Willis Brodie had saved Flute's parents and sisters, his brother and wife, six nieces, five nephews, the child in the womb and the children walking in the world, all who loved Vincent Flute now, and all who might learn to love one another in the future. Brodie had torn the veil of despair, altered the inevitable. If God couldn't get the man out on his own, one-legged, seventy-three-year-old, heart-stuttering Willis Brodie would have to help him.

Theo wanted to be glad, but the photograph, Louise Brodie's tender gaze, pierced him. She won't, not ever, his Naomi. He can't let go of it, and when he thinks of Willis Brodie this morning, he slaps his own legs and says, Get going. He will have this day, one more day, to walk with Kai and Talia.

Talia bounds ahead of Kai and his grandfather. She's a narrow slash of animal, face sharp, hips bony, a long-legged leaping dog, some strange, wild crossbreed. All these years she's been trying to teach the boy what she knows about the world. She wants him to sense the white hare sitting still in snow, ears twitching. He's quick—five seconds and he's gone, two hundred feet beyond her. Talia wants Kai to understand that when they walk in dark woods, the great horned owl watches them. He'll kill a dog, a cat, a skunk, a porcupine—rip the hide off a fallen cow, snatch a coyote. Nothing is beyond his grasp: only the whirling hawk or a congregation of crows makes him flee in frenzy.

Talia moves fast when she feels the owl's golden eyes turn toward her. Her footsteps are thunderous to him, her breath a wild roaring. The hunched bird perches high in snagged branches, ready for a day's sleep, belly full of other creatures.

Why can't Kai smell the red fox? The scent of him makes Talia crazy. She wants to kill or chase or love him, lie down in the musty maze of his den and hide and wait there. It's easy enough to find: he's left a pile of wings and bird bones.

The boy's poverty, his stunning lack of awareness, spares him certain dangers: barbed quills in the face or searing sulfur spray harsh enough to blind him. Talia knows a burn worse than barbs, a smell so fierce she thought she'd die from it.

But fear is just another word for sorrow, and she wants to lead Kai to the dark cave where the black bear has borne two young in her miraculous slumber. Crawling on hands and knees, the boy could slip into the mouth of the cave and enter the world's deepest secret. Why doesn't he follow? The two weigh less than a pound together. He could hold a cub in each palm, let them suckle his salty fingers. This is where love begins, with pity and with laughter. Talia could take him to the cave, today, now, this very morning.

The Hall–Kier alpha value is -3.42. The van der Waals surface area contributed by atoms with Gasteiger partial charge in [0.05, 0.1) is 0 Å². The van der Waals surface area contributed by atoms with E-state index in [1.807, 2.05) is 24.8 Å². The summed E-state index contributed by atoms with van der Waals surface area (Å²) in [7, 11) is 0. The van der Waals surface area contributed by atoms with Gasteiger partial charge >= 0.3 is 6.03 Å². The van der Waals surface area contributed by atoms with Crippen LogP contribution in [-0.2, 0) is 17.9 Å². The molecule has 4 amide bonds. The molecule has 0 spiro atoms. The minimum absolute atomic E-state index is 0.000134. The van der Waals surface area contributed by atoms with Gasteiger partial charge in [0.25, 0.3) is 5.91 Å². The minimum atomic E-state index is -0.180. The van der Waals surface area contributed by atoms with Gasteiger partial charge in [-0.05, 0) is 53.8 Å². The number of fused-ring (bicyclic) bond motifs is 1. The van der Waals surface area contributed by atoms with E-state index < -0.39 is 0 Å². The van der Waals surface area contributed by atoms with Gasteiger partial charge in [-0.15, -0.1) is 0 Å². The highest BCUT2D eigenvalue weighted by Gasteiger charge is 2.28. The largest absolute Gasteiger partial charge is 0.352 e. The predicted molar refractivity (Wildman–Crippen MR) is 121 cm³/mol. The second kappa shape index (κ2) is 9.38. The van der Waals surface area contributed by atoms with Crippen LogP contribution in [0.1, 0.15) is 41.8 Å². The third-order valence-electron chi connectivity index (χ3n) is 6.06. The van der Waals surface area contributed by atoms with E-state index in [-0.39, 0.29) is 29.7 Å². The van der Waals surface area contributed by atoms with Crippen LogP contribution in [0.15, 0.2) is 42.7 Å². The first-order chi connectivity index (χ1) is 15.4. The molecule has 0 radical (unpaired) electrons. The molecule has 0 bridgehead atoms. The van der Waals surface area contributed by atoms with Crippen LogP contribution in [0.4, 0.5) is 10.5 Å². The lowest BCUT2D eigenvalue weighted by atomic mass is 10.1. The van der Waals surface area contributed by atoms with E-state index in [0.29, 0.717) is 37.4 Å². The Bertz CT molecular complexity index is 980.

Why does he call her name? Why does he resist her?

The boy is so far behind, almost blind in early morning, lost between wisps of fog along the river—a graceful, long-limbed human child, fast in his way, but oh, not nearly, not ever as fast as Talia. He calls again, and she loves him, and she wants to wait, to obey, but the smell of all these living beings in the woods, and the sweet warm blood of ones just killed, and the cold air she sucks down her lungs, and her own dark blood pulsing from her wild heart just as the river pulses wild from its mysterious source are too tempting and too strong.

Sometimes Kai believes he is fully awakened, that Talia has restored his senses, resurrected him from the cave of human misconception. He believes he hears the mouse tunneling beneath snow just as she does, that he can leap and dig and catch it. Then Talia, his benevolent teacher, leads him a long mile into the woods, to the place where a whitetail deer fell three days ago, where her blood has frozen in the snow, and blood and ice are all that's left of her. Last November Talia did this, and Kai realized she had sensed the place from the road, followed a trail through trees, as if the frozen blood still trembled.

And it was true, the place was sacred. The doe turned in his mind as if in memory: her eyes opened wide, and she gave herself to him. The voice of the gun was his heart hammering, and his shoulder hurt where the butt kicked back against him. Tamarack and fir hummed, singing the story. Talia had found her way through a thousand other smells: spruce and pine, smoke and raven. He is nothing compared with her, a fumbling foolish human idiot. She loves him even in his crushing failure. For all she knows through her spectacular senses, she remains oblivious to shame and wonder. She is a dog, a creature, splendidly alive in every moment, purely joyful to eat pink snow and share this holy mystery. Kai wants to kneel and eat with her, let the blood of the deer become part of his body, but he is afraid of love so vast and silent.